By Sadef Ali Kully
Faras “Freddy” Zeideia, known as “King of Falafel,” was smiling from ear to ear as his cash register rang up sales from a long line of hungry folks Saturday, the opening day of his restaurant at 30-15 Broadway in Astoria. “I feel good,” Zeideia said between customers.
Before the opening of his restaurant, Zeideia had operated a food truck on the sidewalk on Broadway near 30th Street for almost 13 years, until the closure of the C-Town that used to stand behind his truck.
The former C-Town location has now become a fenced-up construction site for a proposed five-story apartment building with underground parking.
Zeideia, a Palestinian immigrant, started in the food truck business in 2002 and began planning for his restaurant a few years ago. The shuttering of C-Town pushed him to look harder for a location just down the block.
In 2010, the “King of Falafel” won two Vendy Awards, annual street food competition series,. One was for People’s Choice and the other was the Judges’ Award.
In addition to the food truck he operated in Astoria, Zeideia had also run a food cart in Manhattan before his restaurant came to fruition.
The facade of the new restaurant looks like the front of his bright-green food truck, with big headlights and big windows.
Some of the diners who showed up on the opening day decided to come back when it would be less busy.
“I have been coming to him for five, six years now,” said Mohammed Eid, one of Zeideia’s regular customers. “I live nearby so it’s convenient, but it has to do with the quality of his food. It is excellent. Plus everyone that works with him are the nicest people you will ever meet. Always pleasant and smiling.”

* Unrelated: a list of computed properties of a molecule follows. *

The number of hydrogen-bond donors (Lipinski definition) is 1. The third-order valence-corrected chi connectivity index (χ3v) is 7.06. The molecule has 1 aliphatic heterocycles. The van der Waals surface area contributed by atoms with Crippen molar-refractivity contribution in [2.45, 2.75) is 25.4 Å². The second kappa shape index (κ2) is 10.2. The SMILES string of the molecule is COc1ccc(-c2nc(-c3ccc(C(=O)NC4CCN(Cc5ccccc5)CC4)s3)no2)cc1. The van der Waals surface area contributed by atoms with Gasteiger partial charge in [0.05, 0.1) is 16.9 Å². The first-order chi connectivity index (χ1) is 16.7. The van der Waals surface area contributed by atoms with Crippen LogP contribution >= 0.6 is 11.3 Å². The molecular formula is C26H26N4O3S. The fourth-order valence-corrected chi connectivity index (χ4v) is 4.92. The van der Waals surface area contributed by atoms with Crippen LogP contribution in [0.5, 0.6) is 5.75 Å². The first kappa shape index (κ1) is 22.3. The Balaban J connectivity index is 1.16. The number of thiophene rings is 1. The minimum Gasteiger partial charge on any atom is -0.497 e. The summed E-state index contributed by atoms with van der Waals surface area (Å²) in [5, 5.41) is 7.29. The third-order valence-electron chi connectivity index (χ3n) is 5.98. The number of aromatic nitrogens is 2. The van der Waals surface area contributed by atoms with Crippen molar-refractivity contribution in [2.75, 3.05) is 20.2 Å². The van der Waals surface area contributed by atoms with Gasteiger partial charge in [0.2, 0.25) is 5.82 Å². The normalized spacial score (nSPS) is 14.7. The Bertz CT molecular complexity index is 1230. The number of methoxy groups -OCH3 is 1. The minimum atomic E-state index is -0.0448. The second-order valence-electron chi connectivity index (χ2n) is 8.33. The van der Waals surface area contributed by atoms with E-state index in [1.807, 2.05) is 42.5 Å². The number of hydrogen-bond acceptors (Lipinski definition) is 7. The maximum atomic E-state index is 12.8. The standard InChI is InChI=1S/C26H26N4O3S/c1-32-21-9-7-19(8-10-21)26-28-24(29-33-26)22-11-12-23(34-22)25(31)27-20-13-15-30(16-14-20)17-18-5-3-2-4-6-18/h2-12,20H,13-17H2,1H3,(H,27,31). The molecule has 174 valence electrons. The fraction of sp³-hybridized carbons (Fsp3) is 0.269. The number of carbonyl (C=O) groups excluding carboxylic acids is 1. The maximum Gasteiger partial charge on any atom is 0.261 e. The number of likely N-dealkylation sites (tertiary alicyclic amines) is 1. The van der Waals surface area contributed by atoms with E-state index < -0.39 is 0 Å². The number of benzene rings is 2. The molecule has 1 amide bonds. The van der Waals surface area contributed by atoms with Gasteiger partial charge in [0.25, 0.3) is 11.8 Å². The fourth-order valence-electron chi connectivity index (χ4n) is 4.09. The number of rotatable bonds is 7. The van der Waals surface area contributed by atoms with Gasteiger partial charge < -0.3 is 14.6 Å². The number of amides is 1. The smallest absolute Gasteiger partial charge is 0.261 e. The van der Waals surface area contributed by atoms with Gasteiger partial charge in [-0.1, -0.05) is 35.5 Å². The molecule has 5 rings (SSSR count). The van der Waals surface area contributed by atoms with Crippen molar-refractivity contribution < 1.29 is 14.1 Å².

Eid wanted his friend, Emil Yousef, to try the food for the first time. For Eid, the long lines were all too familiar.
“He had longer lines at his truck, so I will just come back later,” he said.
Inside, customers on the line were treated to fresh-made falafels by the staff. Others sat down in the dining section, which can seat up to 30 people. Some customers were wearing in “King of Falafel” T-shirts while eating the falafel and shawarma plates.
Zeideia has also extended his menu to include popular Middle Eastern dishes, such as charcoal kebabs.
Armando, 21, who was on line for 40 minutes, said he was 15 minutes late for work.
“Let’s just say I am on an extended break from my shift,” he said. “My break was over like 20 minutes ago. But I never tried this and it smells so good in here.”
Despite all of the big changes, Zeideia has held onto his big green food truck and has not decided where to operate it.
“Of course, I have it—I always will,” he said between customers.
Reach Reporter Sadef Ali Kully by e-mail at skull